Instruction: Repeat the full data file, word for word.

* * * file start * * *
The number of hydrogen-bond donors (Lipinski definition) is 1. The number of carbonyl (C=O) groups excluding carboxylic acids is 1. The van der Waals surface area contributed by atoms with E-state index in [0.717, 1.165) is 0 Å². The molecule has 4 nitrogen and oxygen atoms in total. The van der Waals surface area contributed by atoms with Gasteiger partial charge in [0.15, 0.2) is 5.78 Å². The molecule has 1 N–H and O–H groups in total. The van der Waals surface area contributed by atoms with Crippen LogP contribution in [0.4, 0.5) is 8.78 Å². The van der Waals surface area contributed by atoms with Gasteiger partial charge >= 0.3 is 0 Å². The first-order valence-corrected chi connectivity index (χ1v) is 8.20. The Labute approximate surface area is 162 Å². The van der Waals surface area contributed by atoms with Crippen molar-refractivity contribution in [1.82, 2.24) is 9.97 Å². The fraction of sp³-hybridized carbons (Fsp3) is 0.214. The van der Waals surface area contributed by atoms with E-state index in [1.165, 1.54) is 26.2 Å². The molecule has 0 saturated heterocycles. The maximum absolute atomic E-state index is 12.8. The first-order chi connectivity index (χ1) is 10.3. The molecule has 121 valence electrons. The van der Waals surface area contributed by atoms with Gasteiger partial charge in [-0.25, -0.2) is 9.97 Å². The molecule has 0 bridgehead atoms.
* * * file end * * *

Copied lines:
The number of hydrogen-bond donors (Lipinski definition) is 1. The number of carbonyl (C=O) groups excluding carboxylic acids is 1. The van der Waals surface area contributed by atoms with E-state index in [0.717, 1.165) is 0 Å². The molecule has 4 nitrogen and oxygen atoms in total. The van der Waals surface area contributed by atoms with Gasteiger partial charge in [0.15, 0.2) is 5.78 Å². The molecule has 1 N–H and O–H groups in total. The van der Waals surface area contributed by atoms with Crippen LogP contribution in [0.4, 0.5) is 8.78 Å². The van der Waals surface area contributed by atoms with Gasteiger partial charge >= 0.3 is 0 Å². The first-order valence-corrected chi connectivity index (χ1v) is 8.20. The Labute approximate surface area is 162 Å². The van der Waals surface area contributed by atoms with Crippen molar-refractivity contribution in [1.82, 2.24) is 9.97 Å². The fraction of sp³-hybridized carbons (Fsp3) is 0.214. The van der Waals surface area contributed by atoms with E-state index in [1.165, 1.54) is 26.2 Å². The molecule has 0 saturated heterocycles. The maximum absolute atomic E-state index is 12.8. The first-order chi connectivity index (χ1) is 10.3. The molecule has 121 valence electrons. The van der Waals surface area contributed by atoms with Gasteiger partial charge in [-0.25, -0.2) is 9.97 Å². The molecule has 0 bridgehead atoms.